Stegzy's Music Project

A commentary on Stegzy's album collection

God is Not Dead for the Birds – Lux Interna [#530]

41pN1uSvmWL._AA160_Take a substantial lump of Nick Cave, add a liberal amount of gloomy acoustic guitar, mix in a teaspoon of Sandy Denny or Barbara Gaskin (what ever you have to hand). Leave to fester for a few years and you might  just be able to recreate something similar to Lux Interna.

I discovered Lux Interna through the much touted Looking For Europe neofolk compendium and was able to source a copy of this, their fourth album from 2007. Again, unfortunately due to the time of life I discovered them, I have been unable to devote as much attention to them as I had hoped. Yet every time I do listen, I’m always rewarded by a rich tapestry of sonic gloom.

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Compass – Jane Taylor [#296]

41-Bz6piNsL I’ve just learned from that know-it-all friend we all have called Wikipedia that in January 2011, Compass won Best Album in the Singer-Songwriter Category at the 10th Annual Independent Music Awards – well there you go something new every day eh? I also learned that that happened when the album was re-released after her pregnancy coincided with the first release. This all makes sense, as I remember her say on 26th August 2009 when I saw her play in Bilston that she was only just back at work after having a baby.  I took the date for this from my own spreadsheet, but I’ve just discovered it listed on Wikipedia too, which is slightly disappointing, what is the point in me keeping meticulous records if Wikipedia does it too? The reason I recorded it is I keep a spreadsheet of all the Ezio gigs I have been to since March 2003, and the one and only time I have seen Jane Taylor perform was supporting Ezio.  Support acts can be a bit hit and miss, sometimes I have gone only to see the support, other times I have arrived late to miss a support I had no interest in.  Luckily on 26th August 2009 my friend Amanda and I arrived in good time to see Jane Taylor play, because I bloody loved it.  I bought Compass on the spot, and have played it regularly ever since. I can’t say the same for her other album Montpellier, which I really didn’t rate at all, but that is just how it goes sometimes. So what is it about this album that makes me love it so much?  Maybe it talks to me of all those feeling that make up the human condition, all those moments you think and feel too much when you are awake in the middle of the night? I find the first track, Cracks, astonishing.  The combination of the soaring lyrics and strings create an enveloping sound.  I think this is my favourite of all her songs. Hallelujah, about the death of a grandmother cannot fail to make you think of your own grandparents.  It paints such an accurate image of childhood impressions of old relatives; carpet swirls, singing, jewellery and inherited resemblances. The title track, Compass, is stuffed with the feelings of a diminishing love affair.  Whenever I start listening to it I think ‘this isn’t one of the best’ but by the end I’m right there with her.  I think this is a particular talent of hers, drawing you in with her emotions before you realise you’ve felt this yourself, whether it was last week, last year or decades ago. ‘I’m fine’ is the song that when I heard it live decided the question of CD purchase.  I’m known for my dislike of anything “too jazzy” but this is just jazzy enough to be below the threshold for me. Sadly that one gig in 2009 is the only time I’ve seen her play live,  She’s never played locally and conveniently enough for me.   I still get the emails and hope that will change sometime in the future.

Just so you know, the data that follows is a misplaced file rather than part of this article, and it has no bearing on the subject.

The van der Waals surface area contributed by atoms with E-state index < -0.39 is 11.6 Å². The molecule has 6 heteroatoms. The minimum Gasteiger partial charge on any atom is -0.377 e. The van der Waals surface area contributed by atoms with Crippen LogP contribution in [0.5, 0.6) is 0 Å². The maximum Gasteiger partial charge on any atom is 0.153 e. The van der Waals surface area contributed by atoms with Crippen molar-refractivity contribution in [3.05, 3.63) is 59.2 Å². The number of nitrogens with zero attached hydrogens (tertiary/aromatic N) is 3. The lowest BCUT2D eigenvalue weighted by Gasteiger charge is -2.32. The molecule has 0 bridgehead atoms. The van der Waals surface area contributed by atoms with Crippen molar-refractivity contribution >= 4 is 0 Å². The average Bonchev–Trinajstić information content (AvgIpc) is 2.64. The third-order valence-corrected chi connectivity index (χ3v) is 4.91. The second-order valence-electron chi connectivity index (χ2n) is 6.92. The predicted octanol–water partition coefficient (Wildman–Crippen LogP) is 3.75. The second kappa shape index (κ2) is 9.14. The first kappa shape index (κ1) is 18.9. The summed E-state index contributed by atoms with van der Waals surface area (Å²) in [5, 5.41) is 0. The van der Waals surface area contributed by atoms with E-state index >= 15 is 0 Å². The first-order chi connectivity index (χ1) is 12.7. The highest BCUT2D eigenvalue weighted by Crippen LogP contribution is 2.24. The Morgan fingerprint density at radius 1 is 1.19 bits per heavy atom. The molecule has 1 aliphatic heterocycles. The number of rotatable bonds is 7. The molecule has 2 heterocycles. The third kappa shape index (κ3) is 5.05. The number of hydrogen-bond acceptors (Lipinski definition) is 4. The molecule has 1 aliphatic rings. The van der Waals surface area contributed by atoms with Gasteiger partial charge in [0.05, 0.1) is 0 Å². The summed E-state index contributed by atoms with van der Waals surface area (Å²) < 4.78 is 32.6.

cracks
Jane Taylor – Cracks

all things change
Jane Taylor – All Things Change

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#120 – Baja Sessions – Chris Isaak

Screen Shot 2014-08-19 at 17.46.52Baja Sessions – Chris Isaak

Chris Isaak returns to the project. This time with an unplugged session of some of his better songs and a few covers.

There seemed to have been a movement that passed me by around the mid-90s where bands all started chucking out acoustic and lo-fi versions of their work. I’m not complaining.

This is good stuff. If studio Isaak has you feeling like you should slick your hair back, look aloof and pained yet cool and thoughtful; Lo-fi Isaak will have you wanting to sit on a porch with your dudes and guitar while a stream of girls walk past giving you the eye. Just like they do to Chris.

Of course that’s as likely to happen as the Vatican winning the world cup.

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